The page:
Born: England, 1924
Departure: Southampton, England, 19 January 1955
Arrival: Sydney, Australia, 20 February 1955
Vessel: SS New Australia
Vaughan Evans served in the Royal Navy’s Fleet Air Arm during World War II. After the war he worked as an assistant hull underwriter for Bland Welch and Co at Lloyd’s of London. In 1955 he agreed to take over Prudential Assurance Company’s Australian marine insurance portfolio in Sydney. Having always wanted to travel to Australia or New Zealand, Vaughan took advantage of the Australian Government’s post-war assisted migration scheme and paid £10 for passage on SS New Australia. The British migrants who travelled under this scheme were later nicknamed ‘Ten Pound Poms’.
Did you know more than one million Ten Pound Poms arrived in Australia between 1947 and 1972?
Southampton to Suez
In January 1955 Vaughan boarded New Australia at the southern English port of Southampton, waving goodbye to his girlfriend and neighbours as he set sail for Sydney. The vessel passed through Valletta, Malta, and then Port Said, where it was swarmed by bumboats selling bags, wallets, fabric, baskets, food and other goods.
After passing through the Suez Canal and Aden, New Australia crossed the Arabian Sea and arrived at Colombo, Ceylon (now Sri Lanka), on 5 February. Around this time, the hot cramped conditions began to take their toll on Vaughan and his fellow passengers. In his diary Vaughan wrote:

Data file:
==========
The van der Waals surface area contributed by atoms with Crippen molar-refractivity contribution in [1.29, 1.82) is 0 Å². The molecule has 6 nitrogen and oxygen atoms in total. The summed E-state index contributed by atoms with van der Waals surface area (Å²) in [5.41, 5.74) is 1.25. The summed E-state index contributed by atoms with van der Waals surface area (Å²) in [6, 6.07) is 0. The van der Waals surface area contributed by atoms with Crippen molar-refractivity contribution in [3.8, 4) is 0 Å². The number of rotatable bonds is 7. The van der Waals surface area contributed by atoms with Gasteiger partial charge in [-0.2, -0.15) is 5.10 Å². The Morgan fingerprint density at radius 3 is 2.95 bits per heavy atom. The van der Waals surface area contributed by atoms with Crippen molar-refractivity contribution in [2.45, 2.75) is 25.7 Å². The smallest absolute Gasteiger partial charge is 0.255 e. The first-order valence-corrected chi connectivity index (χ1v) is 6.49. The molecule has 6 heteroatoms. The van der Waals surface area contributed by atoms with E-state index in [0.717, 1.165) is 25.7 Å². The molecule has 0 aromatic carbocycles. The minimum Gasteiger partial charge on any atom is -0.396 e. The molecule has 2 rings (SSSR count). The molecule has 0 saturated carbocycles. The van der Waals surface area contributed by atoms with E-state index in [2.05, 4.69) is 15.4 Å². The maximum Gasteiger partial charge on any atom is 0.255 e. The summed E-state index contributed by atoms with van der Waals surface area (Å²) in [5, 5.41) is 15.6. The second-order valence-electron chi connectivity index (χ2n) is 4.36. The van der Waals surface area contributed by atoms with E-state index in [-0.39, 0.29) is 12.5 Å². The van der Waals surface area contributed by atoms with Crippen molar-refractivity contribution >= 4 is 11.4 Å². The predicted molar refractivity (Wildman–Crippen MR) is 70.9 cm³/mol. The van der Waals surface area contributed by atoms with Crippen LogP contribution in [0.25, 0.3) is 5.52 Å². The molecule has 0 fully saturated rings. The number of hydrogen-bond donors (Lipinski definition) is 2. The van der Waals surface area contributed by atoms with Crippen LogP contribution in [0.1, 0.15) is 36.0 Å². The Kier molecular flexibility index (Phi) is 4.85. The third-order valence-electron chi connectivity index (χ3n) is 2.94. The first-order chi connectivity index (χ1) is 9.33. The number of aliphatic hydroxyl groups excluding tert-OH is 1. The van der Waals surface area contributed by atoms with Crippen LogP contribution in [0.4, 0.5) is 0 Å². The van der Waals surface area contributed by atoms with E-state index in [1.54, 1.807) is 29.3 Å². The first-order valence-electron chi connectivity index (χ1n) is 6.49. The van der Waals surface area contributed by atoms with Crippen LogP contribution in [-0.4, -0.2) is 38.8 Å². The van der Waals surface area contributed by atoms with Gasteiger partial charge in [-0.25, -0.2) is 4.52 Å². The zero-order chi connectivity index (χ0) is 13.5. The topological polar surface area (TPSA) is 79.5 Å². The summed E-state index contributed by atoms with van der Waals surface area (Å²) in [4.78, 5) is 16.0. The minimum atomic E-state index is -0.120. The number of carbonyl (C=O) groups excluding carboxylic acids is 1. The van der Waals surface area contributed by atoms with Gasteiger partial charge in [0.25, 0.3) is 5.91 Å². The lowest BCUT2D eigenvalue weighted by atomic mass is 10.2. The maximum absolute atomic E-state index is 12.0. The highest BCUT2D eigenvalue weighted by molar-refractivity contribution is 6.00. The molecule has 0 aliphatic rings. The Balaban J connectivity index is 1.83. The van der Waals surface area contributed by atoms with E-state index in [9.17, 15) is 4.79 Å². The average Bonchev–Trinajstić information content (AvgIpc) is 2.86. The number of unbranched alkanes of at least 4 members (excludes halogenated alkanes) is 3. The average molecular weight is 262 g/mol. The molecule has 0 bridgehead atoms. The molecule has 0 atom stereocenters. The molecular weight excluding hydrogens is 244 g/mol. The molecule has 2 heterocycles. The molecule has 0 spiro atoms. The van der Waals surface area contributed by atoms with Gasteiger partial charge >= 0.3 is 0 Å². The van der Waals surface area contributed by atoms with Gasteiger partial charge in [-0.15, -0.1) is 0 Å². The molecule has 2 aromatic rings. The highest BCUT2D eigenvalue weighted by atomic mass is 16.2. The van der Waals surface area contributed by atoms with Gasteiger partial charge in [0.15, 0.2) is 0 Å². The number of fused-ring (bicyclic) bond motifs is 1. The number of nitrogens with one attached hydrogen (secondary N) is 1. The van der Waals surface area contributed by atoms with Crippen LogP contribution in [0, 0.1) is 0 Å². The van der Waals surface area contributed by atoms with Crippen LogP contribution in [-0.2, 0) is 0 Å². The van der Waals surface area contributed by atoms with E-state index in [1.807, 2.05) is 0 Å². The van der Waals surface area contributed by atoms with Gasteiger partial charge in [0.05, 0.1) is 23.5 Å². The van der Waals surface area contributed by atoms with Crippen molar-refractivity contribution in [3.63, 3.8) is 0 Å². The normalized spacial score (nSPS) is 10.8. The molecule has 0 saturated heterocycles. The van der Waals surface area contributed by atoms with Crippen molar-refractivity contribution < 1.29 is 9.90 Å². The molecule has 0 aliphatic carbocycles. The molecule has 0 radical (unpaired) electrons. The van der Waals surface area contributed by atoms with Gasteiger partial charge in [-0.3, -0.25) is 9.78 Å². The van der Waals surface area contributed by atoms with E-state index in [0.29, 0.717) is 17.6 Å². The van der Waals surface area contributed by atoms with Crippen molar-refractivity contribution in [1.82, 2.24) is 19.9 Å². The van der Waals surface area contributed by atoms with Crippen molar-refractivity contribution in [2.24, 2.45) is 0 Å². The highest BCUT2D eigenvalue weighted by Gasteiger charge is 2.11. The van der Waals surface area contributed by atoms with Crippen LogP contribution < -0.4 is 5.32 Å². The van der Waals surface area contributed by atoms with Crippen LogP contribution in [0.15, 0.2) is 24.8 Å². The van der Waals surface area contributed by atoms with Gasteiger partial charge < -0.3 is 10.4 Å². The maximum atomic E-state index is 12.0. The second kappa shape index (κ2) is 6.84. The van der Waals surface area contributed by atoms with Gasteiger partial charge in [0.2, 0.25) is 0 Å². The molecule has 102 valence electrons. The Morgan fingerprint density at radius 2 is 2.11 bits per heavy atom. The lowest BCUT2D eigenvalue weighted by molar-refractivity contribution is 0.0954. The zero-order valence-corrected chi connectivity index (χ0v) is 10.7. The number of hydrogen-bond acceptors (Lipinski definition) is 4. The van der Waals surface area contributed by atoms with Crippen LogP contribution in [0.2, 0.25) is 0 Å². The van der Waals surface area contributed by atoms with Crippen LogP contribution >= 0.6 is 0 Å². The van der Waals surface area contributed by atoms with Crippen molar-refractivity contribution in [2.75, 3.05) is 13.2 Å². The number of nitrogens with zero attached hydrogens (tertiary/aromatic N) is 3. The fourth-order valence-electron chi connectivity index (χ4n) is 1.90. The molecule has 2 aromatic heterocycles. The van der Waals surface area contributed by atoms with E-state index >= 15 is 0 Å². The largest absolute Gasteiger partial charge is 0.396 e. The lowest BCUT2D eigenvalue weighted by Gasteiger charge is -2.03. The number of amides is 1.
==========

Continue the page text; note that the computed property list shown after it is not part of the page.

... my own cabin is one of the least desirable – it is on the lowest accommodation deck (‘D’ deck); it is on the starboard side – the hot side; it is immediately opposite the toilets and so we have the doubtful benefit of the late night serenades of the semi-drunks.
Suez to Sydney
On 7 February New Australia crossed the Equator and three days later Vaughan saw the Southern Cross for the first time. On 13 February, he awoke at 6.30 am to see the west coast of Australia: ‘Low, sandy and scrubby, but Australia never the less’. After port calls in Fremantle and Melbourne, New Australia sailed into Sydney on 20 February and docked at No 23 Shed, Pyrmont. Vaughan was met by Mr Reg Wyatt of Prudential and taken to his accommodation at Williams’ Private Hotel on Campbell Parade, Bondi, which the company provided for the first month.
In September 1955 Vaughan was posted to Prudential’s Melbourne branch and stayed there until 1959, when he returned permanently to Sydney. He worked for the Prudential Assurance Company until his retirement in 1984.
Vaughan remained passionate about maritime history while living in Australia. He was an advisor and consultant on maritime history issues to Federal and State governments and institutions, and as such both advocated and gave shape to the formation of the Australian National Maritime Museum. Vaughan’s extensive personal library, donated to ANMM in 1986, formed the nucleus of the museum library’s holdings. Vaughan was awarded the Order of Australia Medal in 1988 for his role in raising the standards and profile of the discipline of maritime history. He died in 1993.